The following dialog is an excerpt from Terry Pratchett's Making Money:

“Isn’t the fornication wonderful?”

After quite a lengthy pause, Moist ventured, “Is it?”

“Don’t you think so? There’s more here than anywhere else in the city, I’m told.”

“Really?” said Moist, looking around nervously. “Er . . . do you have to come down here at some special time?”

“Well, during banking hours usually, but we let groups in by appointment.”

“You know,” said Moist, “I think this conversation has somehow got away from me . . .”

Bent waved vaguely at the ceiling.

“I refer to the wonderful vaulting,” he said. “The word derives from fornix, meaning ‘arch’.”

“Ah! Yes? Right!” said Moist. “You know, I wouldn’t be surprised if not many people knew that.”

I do not dispute the origin of the word which is confirmed by this definition:

Sexual intercourse between partners who are not married to each other.

Word History: The word fornication had a lowly beginning suitable to what has long been the low moral status of the act to which it refers. The Latin word fornix, from which fornicti, the ancestor of fornication, is derived, meant "a vault, an arch." The term also referred to a vaulted cellar or similar place where prostitutes plied their trade. This sense of fornix in Late Latin yielded the verb fornicr, "to commit fornication," from which is derived fornicti, "whoredom, fornication." Our word is first recorded in Middle English about 1303.

My question is whether the word fornication ever actually meant vaulting in English as opposed to Latin. The definition above states that 'our' word first appeared in 1303 but did it carry both meanings or only the modern one? For that matter, does it carry both meanings today? None of the dictionaries I checked has that usage.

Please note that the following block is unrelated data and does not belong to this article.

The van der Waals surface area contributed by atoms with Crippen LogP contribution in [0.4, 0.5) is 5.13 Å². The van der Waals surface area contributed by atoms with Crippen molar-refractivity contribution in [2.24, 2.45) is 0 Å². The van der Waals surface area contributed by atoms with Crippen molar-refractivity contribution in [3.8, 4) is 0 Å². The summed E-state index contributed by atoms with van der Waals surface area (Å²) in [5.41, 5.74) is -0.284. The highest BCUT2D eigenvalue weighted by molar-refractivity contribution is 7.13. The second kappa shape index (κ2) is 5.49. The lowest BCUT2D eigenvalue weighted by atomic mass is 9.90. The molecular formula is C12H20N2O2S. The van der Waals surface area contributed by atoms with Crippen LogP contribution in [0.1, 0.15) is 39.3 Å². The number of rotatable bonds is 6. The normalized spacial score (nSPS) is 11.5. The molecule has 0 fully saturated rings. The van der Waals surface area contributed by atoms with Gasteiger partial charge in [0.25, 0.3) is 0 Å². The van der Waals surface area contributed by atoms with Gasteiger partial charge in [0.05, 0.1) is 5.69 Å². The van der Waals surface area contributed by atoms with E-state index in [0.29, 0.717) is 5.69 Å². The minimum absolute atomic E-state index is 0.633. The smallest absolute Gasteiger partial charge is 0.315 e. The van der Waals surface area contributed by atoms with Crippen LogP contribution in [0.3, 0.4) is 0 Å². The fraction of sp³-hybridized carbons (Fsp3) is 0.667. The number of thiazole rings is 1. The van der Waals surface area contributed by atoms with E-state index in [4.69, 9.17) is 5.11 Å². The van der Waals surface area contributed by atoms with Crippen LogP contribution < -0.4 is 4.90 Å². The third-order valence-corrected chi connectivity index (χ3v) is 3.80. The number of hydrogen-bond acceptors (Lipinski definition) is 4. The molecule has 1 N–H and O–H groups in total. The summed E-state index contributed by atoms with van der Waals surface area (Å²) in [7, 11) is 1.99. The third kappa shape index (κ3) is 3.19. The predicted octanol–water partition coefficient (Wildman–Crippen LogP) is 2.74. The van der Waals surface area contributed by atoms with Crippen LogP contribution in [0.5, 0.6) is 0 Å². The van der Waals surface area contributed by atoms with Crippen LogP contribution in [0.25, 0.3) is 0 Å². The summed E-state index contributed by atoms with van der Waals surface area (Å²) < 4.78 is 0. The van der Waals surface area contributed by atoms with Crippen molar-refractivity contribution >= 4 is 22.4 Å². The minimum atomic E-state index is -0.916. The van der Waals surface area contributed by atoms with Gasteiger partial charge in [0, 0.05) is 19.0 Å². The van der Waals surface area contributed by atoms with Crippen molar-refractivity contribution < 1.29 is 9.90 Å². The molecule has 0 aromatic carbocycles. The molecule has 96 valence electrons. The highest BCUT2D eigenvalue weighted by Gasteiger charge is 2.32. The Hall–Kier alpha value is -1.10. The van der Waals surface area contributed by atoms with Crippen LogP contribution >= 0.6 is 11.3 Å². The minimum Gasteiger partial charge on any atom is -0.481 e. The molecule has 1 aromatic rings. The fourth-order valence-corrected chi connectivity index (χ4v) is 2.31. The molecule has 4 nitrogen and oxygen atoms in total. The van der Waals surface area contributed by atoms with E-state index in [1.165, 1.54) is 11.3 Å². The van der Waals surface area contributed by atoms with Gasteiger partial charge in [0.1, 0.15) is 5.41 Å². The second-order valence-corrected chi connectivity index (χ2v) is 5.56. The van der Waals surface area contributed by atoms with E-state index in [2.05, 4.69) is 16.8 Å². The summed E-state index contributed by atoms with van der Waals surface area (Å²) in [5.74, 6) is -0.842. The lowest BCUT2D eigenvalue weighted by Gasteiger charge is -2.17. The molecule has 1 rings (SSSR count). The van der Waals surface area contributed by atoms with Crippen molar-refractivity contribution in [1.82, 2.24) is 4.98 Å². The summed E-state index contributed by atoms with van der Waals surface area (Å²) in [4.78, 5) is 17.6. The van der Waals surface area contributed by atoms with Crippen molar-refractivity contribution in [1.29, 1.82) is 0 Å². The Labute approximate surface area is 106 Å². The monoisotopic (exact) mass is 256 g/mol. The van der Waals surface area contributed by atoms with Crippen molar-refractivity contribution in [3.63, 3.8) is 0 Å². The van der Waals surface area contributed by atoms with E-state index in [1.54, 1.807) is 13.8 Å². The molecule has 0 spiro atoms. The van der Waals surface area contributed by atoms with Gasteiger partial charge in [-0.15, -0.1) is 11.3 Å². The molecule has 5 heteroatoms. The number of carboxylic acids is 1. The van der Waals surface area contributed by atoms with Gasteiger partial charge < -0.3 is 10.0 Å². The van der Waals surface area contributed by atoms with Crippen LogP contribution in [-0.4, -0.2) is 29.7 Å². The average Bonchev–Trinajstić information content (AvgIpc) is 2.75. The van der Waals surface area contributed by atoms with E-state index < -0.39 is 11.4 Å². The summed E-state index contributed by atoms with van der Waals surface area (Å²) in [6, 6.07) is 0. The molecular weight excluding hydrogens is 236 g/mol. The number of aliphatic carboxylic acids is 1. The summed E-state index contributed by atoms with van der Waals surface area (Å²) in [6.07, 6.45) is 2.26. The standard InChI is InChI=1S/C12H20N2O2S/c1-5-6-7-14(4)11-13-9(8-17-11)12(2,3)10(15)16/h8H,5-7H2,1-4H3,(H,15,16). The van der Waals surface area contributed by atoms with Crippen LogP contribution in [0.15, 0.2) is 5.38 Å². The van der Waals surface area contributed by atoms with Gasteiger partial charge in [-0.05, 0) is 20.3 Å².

• 3
    I used to pole vault in high school. A lot. Commented Sep 10, 2013 at 17:29
  • @RyeBread ah, but did you do so to better approach the fornication?
    – terdon
    Commented Sep 10, 2013 at 17:34
  • In this case it was vault, pole, then fornication... I love architecture. Commented Sep 10, 2013 at 17:38
  • I suppose one had to expect a monumental pile of arch comments. Commented Feb 24 at 15:43

1 Answer 1


Yes, fornication once did mean arching or vaulting in English. The OED has it dating from 1703 in Richard Neve's The city and countrey purchaser, and builder's dictionary: or, The compleat builder's guide:

Fornication, In Architecture, is an Arching, or Vaulting.

The etymology shows it coming directly from Latin. The entry isn't marked as archaic or obsolete, but it is marked as an 'Architecture' term, so not really in common use.

However, the meaning of 'sexual intercourse between a[n unmarried] man and an unmarried woman' is much older in English, dating to before 1300 in Cursor Mundi: a Northumbrian poem of the 14th century:

Þis sin [lechery] has branches fele..fornicacion es an.

The OED also has a 1303 quotation from Robert Mannyng's Handlyng Synne:

‘Fornycacyoun’ [ys], whan two vnweddyde haue mysdoun.

This comes via Old French from late Latin.

  • 5
    Hah, I should know better than to try and out-sesquipedaliate Pratchett :). Thanks.
    – terdon
    Commented Sep 10, 2013 at 17:35
  • 3
    Well, he does sometimes just make up stuff too, though he is also knowledgable enough that he could well reply to your talk of out-sesquipedaliating him with something exactly eighteen inches long.
    – Jon Hanna
    Commented Sep 11, 2013 at 0:22
  • Archery practice took place at the Butts. Is this now a duoble entendre? Commented Feb 24 at 15:46

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